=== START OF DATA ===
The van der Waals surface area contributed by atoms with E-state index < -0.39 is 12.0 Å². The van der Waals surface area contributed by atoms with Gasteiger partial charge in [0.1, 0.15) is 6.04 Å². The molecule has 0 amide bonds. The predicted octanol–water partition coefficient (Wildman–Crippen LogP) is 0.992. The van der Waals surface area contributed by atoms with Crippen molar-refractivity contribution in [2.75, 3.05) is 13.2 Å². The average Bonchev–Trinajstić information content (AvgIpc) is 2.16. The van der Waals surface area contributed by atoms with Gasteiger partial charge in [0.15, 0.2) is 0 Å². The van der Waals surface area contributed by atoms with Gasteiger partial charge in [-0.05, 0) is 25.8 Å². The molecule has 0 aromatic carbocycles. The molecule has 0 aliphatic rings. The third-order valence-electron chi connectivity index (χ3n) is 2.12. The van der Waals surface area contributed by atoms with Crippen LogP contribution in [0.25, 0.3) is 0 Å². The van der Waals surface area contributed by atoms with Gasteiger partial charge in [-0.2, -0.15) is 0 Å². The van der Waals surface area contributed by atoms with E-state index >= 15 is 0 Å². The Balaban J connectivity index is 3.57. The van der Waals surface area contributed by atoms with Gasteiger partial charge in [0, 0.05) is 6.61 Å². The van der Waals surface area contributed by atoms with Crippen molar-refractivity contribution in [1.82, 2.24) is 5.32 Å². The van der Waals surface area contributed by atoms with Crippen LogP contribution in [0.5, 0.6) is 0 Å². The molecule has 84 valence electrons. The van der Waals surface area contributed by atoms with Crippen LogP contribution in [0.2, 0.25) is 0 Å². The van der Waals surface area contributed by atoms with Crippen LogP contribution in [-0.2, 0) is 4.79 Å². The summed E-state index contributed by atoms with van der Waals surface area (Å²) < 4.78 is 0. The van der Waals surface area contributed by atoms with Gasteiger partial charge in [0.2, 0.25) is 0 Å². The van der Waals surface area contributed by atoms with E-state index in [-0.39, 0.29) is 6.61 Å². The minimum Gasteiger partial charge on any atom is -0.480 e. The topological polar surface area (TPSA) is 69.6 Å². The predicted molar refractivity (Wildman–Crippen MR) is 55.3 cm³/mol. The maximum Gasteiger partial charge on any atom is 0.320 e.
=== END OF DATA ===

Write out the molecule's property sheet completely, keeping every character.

The van der Waals surface area contributed by atoms with E-state index < -0.39 is 12.0 Å². The van der Waals surface area contributed by atoms with Gasteiger partial charge in [0.1, 0.15) is 6.04 Å². The molecule has 0 amide bonds. The predicted octanol–water partition coefficient (Wildman–Crippen LogP) is 0.992. The van der Waals surface area contributed by atoms with Crippen molar-refractivity contribution in [2.75, 3.05) is 13.2 Å². The average Bonchev–Trinajstić information content (AvgIpc) is 2.16. The van der Waals surface area contributed by atoms with Gasteiger partial charge in [0.15, 0.2) is 0 Å². The van der Waals surface area contributed by atoms with Gasteiger partial charge in [-0.05, 0) is 25.8 Å². The molecule has 0 aromatic carbocycles. The molecule has 0 aliphatic rings. The third-order valence-electron chi connectivity index (χ3n) is 2.12. The van der Waals surface area contributed by atoms with Crippen LogP contribution in [0.25, 0.3) is 0 Å². The van der Waals surface area contributed by atoms with Gasteiger partial charge in [-0.2, -0.15) is 0 Å². The van der Waals surface area contributed by atoms with E-state index >= 15 is 0 Å². The Balaban J connectivity index is 3.57. The van der Waals surface area contributed by atoms with Gasteiger partial charge in [0, 0.05) is 6.61 Å². The van der Waals surface area contributed by atoms with Crippen molar-refractivity contribution in [1.82, 2.24) is 5.32 Å². The van der Waals surface area contributed by atoms with Crippen LogP contribution in [0.5, 0.6) is 0 Å². The molecule has 84 valence electrons. The van der Waals surface area contributed by atoms with Crippen LogP contribution in [0.2, 0.25) is 0 Å². The van der Waals surface area contributed by atoms with Crippen LogP contribution in [-0.2, 0) is 4.79 Å². The summed E-state index contributed by atoms with van der Waals surface area (Å²) < 4.78 is 0. The van der Waals surface area contributed by atoms with Gasteiger partial charge in [0.2, 0.25) is 0 Å². The van der Waals surface area contributed by atoms with E-state index in [-0.39, 0.29) is 6.61 Å². The minimum Gasteiger partial charge on any atom is -0.480 e. The topological polar surface area (TPSA) is 69.6 Å². The predicted molar refractivity (Wildman–Crippen MR) is 55.3 cm³/mol. The maximum Gasteiger partial charge on any atom is 0.320 e.